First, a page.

Lincoln Chafee launched his 2016 campaign with a perfect illustration of why it is so vitally important that the race for the Democratic nomination for the presidency be contested and vibrant, with lots of debates, and serious interchanges not just on questions of economic inequality—which the candidacy of Vermont Senator Bernie Sanders will spotlight and define—but on issues such as mass surveillance and privacy rights.
Chafee launched his candidacy several weeks ago with a takeaway statement about how “Our sacred Constitution requires a warrant before unreasonable searches, which includes our phone records. Let’s enforce that and while we’re at it, allow Edward Snowden to come home.”
This has remained a steady focus for the former Rhode Island senator and governor as he has framed a decidedly uphill challenge to Democratic front-runner Hillary Clinton and the other contenders for the party’s nomination. Like all candidates, Chafee says he is in it to win it. But he also says that “the first goal” of his candidacy is to assure that a wider range of issues is “discussed within the Democratic Party.”
Just as Sanders has gone big on economic populism and former Maryland Governor Martin O’Malley has gone big on immigration reform, Chafee has gone big on privacy rights in general and the Snowden case in particular.
After Congress moved to place some restrictions on the mass surveillance that Snowden exposed—as a former Central Intelligence Agency officer and National Security Agency contractor who two years ago revealed that the National Security Agency had been making records of nearly every phone call in the United States—Chafee tweeted: “Congratulations to Congress for standing tall for civil liberties! Now let’s bring Snowden home. He has done his time.”
In New Hampshire, on his first campaign swing as an announced candidate, Chafee expanded on his remarks about Snowden, who penned a June 4 opinion piece for The New York Times in which he recalled his role in “revealing that democratic governments had been monitoring the private activities of ordinary citizens who had done nothing wrong.”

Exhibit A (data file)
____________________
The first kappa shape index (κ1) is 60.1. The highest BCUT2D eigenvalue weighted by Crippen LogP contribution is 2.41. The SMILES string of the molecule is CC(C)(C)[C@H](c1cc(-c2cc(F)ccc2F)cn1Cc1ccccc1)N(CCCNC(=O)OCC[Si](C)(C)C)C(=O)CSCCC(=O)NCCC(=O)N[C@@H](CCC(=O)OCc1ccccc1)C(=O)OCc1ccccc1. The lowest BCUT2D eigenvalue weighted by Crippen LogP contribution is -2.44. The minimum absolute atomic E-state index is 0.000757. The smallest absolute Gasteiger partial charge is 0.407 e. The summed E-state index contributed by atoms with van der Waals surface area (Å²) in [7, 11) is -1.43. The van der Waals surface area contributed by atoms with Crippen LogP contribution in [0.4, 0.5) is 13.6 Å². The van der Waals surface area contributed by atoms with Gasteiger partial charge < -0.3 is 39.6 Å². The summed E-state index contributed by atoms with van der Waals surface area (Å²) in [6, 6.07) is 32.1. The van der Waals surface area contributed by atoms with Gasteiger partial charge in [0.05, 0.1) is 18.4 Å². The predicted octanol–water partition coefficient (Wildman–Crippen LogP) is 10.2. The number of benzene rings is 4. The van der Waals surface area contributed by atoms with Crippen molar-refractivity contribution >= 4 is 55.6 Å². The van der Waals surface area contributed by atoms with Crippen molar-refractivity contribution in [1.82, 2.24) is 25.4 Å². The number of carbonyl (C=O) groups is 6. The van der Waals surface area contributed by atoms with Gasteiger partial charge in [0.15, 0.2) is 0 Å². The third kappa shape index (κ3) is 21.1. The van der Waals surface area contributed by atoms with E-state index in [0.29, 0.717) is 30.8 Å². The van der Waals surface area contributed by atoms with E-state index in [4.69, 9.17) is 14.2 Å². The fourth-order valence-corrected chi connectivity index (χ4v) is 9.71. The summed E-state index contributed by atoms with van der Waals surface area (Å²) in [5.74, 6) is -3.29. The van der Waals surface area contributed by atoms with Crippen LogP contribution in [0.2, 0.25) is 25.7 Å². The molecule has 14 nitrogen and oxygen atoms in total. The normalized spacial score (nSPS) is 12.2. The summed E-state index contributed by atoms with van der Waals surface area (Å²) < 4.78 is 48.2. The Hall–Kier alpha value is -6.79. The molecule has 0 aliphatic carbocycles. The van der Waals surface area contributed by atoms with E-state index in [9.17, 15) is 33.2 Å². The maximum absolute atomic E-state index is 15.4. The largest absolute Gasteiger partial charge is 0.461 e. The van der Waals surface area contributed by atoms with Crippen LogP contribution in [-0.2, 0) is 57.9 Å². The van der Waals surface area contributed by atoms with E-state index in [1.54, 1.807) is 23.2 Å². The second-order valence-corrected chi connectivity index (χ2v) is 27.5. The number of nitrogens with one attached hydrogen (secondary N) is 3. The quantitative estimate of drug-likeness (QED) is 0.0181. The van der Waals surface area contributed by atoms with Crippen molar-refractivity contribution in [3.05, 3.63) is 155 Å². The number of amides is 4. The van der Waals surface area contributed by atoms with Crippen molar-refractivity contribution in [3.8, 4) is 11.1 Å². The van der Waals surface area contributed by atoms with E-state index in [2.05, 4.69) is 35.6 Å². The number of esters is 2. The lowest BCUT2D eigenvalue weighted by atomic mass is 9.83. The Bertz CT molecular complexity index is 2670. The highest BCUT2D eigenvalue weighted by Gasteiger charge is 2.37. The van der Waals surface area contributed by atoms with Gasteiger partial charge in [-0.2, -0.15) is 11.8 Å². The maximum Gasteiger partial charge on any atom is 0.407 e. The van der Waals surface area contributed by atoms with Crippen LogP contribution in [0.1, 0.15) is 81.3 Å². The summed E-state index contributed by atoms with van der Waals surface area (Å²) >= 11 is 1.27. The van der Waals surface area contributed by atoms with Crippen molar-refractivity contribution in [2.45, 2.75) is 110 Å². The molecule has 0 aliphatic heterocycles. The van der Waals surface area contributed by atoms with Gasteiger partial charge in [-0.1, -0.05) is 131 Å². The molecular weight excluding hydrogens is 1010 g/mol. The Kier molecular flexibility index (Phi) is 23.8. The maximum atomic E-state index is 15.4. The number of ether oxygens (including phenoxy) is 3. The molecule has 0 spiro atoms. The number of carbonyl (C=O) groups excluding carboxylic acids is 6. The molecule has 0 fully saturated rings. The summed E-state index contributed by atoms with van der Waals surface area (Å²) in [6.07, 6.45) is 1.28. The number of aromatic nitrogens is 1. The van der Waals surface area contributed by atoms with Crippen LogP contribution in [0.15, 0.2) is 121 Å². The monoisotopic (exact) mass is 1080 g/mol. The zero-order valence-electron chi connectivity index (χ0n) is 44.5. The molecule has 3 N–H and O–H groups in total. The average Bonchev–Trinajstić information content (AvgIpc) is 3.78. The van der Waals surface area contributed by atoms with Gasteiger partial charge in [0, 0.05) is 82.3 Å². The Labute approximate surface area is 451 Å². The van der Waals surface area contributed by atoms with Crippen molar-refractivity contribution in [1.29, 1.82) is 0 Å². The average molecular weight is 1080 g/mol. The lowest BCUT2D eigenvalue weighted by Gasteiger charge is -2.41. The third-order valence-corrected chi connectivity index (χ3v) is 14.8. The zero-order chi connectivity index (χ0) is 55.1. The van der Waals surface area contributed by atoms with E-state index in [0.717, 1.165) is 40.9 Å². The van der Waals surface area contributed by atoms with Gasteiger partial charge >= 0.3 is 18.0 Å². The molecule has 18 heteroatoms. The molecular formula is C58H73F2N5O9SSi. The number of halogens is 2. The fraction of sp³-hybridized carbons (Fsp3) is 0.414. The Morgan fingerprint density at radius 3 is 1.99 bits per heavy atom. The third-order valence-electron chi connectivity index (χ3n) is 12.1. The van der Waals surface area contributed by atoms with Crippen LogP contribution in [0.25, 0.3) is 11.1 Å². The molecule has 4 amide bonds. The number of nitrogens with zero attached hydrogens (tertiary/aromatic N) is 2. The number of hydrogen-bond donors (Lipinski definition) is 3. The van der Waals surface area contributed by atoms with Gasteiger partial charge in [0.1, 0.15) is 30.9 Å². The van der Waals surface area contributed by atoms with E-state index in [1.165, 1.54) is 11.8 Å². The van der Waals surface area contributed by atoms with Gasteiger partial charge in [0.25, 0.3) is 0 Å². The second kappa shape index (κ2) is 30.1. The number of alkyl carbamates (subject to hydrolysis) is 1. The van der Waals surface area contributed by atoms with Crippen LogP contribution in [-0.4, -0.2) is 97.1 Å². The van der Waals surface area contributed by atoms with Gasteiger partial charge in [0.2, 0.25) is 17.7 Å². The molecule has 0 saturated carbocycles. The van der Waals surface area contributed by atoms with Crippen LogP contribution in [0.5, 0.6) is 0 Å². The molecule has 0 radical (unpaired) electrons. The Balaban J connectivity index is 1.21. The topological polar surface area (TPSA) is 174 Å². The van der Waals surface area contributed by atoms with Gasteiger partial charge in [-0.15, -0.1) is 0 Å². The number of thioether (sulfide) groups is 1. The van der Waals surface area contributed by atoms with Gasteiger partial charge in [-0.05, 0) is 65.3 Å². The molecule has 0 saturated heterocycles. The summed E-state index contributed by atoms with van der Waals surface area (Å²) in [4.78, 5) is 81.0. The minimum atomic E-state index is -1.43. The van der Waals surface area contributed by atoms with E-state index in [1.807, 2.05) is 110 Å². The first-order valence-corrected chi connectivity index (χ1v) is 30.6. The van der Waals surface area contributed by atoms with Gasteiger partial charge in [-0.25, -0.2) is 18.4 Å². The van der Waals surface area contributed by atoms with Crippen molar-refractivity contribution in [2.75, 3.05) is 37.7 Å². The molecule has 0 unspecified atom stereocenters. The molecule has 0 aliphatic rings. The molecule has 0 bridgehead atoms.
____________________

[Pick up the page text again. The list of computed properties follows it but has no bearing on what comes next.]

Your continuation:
“Within days, the United States government responded by bringing charges against me under World War I-era espionage laws. The journalists were advised by lawyers that they risked arrest or subpoena if they returned to the United States. Politicians raced to condemn our efforts as un-American, even treasonous,” wrote Snowden. “Privately, there were moments when I worried that we might have put our privileged lives at risk for nothing—that the public would react with indifference, or practiced cynicism, to the revelations.”
Now, however, Snowden argues that the United States and the world are saying “no” to mass surveillance and creating a new political dynamic:
Two years on, the difference is profound. In a single month, the N.S.A.’s invasive call-tracking program was declared unlawful by the courts and disowned by Congress. After a White House-appointed oversight board investigation found that this program had not stopped a single terrorist attack, even the president who once defended its propriety and criticized its disclosure has now ordered it terminated.
This is the power of an informed public.c
But will that new dynamic be reflected in our politics?
That remains to be seen. After all, Hillary Clinton is on record arguing with regard to Snowden that she “can never condone what he did. He stole millions of documents, and the great irony is the vast majority of those documents had nothing to do with civil liberties.”
On the issue of Snowden returning to the United States from Russia, Clinton has said, “If he wishes to return knowing he would be held accountable and also able to present a defense, that is his decision to make.”
Chafee is saying something very different.
In Lebanon, New Hampshire, following the recent congressional action to limit the NSA’s surveillance programs, the former senator told a crowd, “Now, let’s bring Snowden home.… He did the right thing.”
Clinton and Chafee disagree on a question of consequence—an issue that a lot of Americans understand, and about which a lot of Americans have opinions.
That’s the stuff of a fine, and necessary, debate.
The Democratic National Committee says there will be such a debate; in fact, there will be six debates. But that’s fewer debates than the Republican National Committee is planning. In addition, the DNC is demanding that candidates accept an “exclusivity” clause designed to prevent them from participating in debates that have not been organized by the DNC. Worst of all, the DNC still has not produced a debate schedule.
Clinton’s challengers have begun pushing for more debates and more flexible rules. They are right to do so. And Clinton would be wise to embrace proposals for a busier and more engaged debate schedule. Perhaps there are some risks involved. But Clinton well understands that front-runners who work too hard to avoid risks often end up losing their leads.
Instead of trying to calculate which candidate might be advantaged and which candidate might not be advantaged by adding debates and opening up the process, it’s better to simply recognize that the Democratic Party and America would benefit from more debates on edgier issues.
Like Lincoln Chafee’s suggestion that it is time to bring Edward Snowden home.